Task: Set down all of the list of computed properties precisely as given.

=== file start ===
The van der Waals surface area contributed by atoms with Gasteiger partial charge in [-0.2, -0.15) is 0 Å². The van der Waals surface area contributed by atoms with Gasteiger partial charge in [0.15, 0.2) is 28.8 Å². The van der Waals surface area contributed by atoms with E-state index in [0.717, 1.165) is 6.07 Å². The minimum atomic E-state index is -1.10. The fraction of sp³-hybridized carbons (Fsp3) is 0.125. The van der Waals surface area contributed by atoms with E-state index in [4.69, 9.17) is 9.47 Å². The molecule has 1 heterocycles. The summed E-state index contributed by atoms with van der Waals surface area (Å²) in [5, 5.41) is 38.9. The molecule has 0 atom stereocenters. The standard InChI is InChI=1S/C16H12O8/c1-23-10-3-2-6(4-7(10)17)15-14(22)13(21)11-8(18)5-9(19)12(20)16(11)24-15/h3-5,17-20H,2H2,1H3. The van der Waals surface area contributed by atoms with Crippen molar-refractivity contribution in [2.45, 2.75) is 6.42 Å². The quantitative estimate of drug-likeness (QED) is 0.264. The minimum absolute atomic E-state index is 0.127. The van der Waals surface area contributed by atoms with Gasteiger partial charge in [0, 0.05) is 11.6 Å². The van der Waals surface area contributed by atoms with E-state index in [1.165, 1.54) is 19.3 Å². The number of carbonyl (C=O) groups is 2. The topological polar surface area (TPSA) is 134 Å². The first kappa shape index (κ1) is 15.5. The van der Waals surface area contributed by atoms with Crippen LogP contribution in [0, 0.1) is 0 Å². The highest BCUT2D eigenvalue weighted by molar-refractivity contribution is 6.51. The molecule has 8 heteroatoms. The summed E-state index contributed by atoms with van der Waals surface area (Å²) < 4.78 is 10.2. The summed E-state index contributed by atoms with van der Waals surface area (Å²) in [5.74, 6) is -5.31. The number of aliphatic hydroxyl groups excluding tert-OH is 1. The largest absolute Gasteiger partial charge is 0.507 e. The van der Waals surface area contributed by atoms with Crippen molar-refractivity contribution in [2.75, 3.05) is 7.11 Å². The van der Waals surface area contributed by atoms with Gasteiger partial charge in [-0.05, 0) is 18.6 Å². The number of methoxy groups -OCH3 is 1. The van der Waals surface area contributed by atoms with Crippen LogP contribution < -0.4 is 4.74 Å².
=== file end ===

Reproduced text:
The van der Waals surface area contributed by atoms with Gasteiger partial charge in [-0.2, -0.15) is 0 Å². The van der Waals surface area contributed by atoms with Gasteiger partial charge in [0.15, 0.2) is 28.8 Å². The van der Waals surface area contributed by atoms with E-state index in [0.717, 1.165) is 6.07 Å². The minimum atomic E-state index is -1.10. The fraction of sp³-hybridized carbons (Fsp3) is 0.125. The van der Waals surface area contributed by atoms with E-state index in [4.69, 9.17) is 9.47 Å². The molecule has 1 heterocycles. The summed E-state index contributed by atoms with van der Waals surface area (Å²) in [5, 5.41) is 38.9. The molecule has 0 atom stereocenters. The standard InChI is InChI=1S/C16H12O8/c1-23-10-3-2-6(4-7(10)17)15-14(22)13(21)11-8(18)5-9(19)12(20)16(11)24-15/h3-5,17-20H,2H2,1H3. The van der Waals surface area contributed by atoms with Crippen molar-refractivity contribution in [2.45, 2.75) is 6.42 Å². The quantitative estimate of drug-likeness (QED) is 0.264. The minimum absolute atomic E-state index is 0.127. The van der Waals surface area contributed by atoms with Gasteiger partial charge in [0, 0.05) is 11.6 Å². The van der Waals surface area contributed by atoms with E-state index in [1.165, 1.54) is 19.3 Å². The number of carbonyl (C=O) groups is 2. The topological polar surface area (TPSA) is 134 Å². The first kappa shape index (κ1) is 15.5. The van der Waals surface area contributed by atoms with Crippen LogP contribution in [0, 0.1) is 0 Å². The highest BCUT2D eigenvalue weighted by molar-refractivity contribution is 6.51. The molecule has 8 heteroatoms. The summed E-state index contributed by atoms with van der Waals surface area (Å²) < 4.78 is 10.2. The summed E-state index contributed by atoms with van der Waals surface area (Å²) in [5.74, 6) is -5.31. The number of aliphatic hydroxyl groups excluding tert-OH is 1. The largest absolute Gasteiger partial charge is 0.507 e. The van der Waals surface area contributed by atoms with Crippen molar-refractivity contribution in [2.75, 3.05) is 7.11 Å². The van der Waals surface area contributed by atoms with Gasteiger partial charge in [-0.05, 0) is 18.6 Å². The number of methoxy groups -OCH3 is 1. The van der Waals surface area contributed by atoms with Crippen LogP contribution < -0.4 is 4.74 Å².